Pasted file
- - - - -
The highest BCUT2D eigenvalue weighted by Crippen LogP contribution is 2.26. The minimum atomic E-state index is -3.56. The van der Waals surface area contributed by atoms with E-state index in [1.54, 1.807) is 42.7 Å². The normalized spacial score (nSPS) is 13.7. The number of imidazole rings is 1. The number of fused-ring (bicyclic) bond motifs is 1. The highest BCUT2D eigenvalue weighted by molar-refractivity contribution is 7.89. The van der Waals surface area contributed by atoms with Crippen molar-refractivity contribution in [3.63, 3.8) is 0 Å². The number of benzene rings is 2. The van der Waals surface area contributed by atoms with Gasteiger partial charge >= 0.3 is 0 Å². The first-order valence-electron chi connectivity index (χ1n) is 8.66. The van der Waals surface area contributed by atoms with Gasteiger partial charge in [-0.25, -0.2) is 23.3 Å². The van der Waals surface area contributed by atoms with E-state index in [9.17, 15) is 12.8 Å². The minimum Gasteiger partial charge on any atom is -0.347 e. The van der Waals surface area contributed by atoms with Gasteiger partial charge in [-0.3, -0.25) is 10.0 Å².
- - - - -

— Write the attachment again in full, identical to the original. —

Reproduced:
The highest BCUT2D eigenvalue weighted by Crippen LogP contribution is 2.26. The minimum atomic E-state index is -3.56. The van der Waals surface area contributed by atoms with E-state index in [1.54, 1.807) is 42.7 Å². The normalized spacial score (nSPS) is 13.7. The number of imidazole rings is 1. The number of fused-ring (bicyclic) bond motifs is 1. The highest BCUT2D eigenvalue weighted by molar-refractivity contribution is 7.89. The van der Waals surface area contributed by atoms with Crippen molar-refractivity contribution in [3.63, 3.8) is 0 Å². The number of benzene rings is 2. The van der Waals surface area contributed by atoms with Gasteiger partial charge >= 0.3 is 0 Å². The first-order valence-electron chi connectivity index (χ1n) is 8.66. The van der Waals surface area contributed by atoms with Gasteiger partial charge in [-0.25, -0.2) is 23.3 Å². The van der Waals surface area contributed by atoms with E-state index in [9.17, 15) is 12.8 Å². The minimum Gasteiger partial charge on any atom is -0.347 e. The van der Waals surface area contributed by atoms with Gasteiger partial charge in [-0.3, -0.25) is 10.0 Å².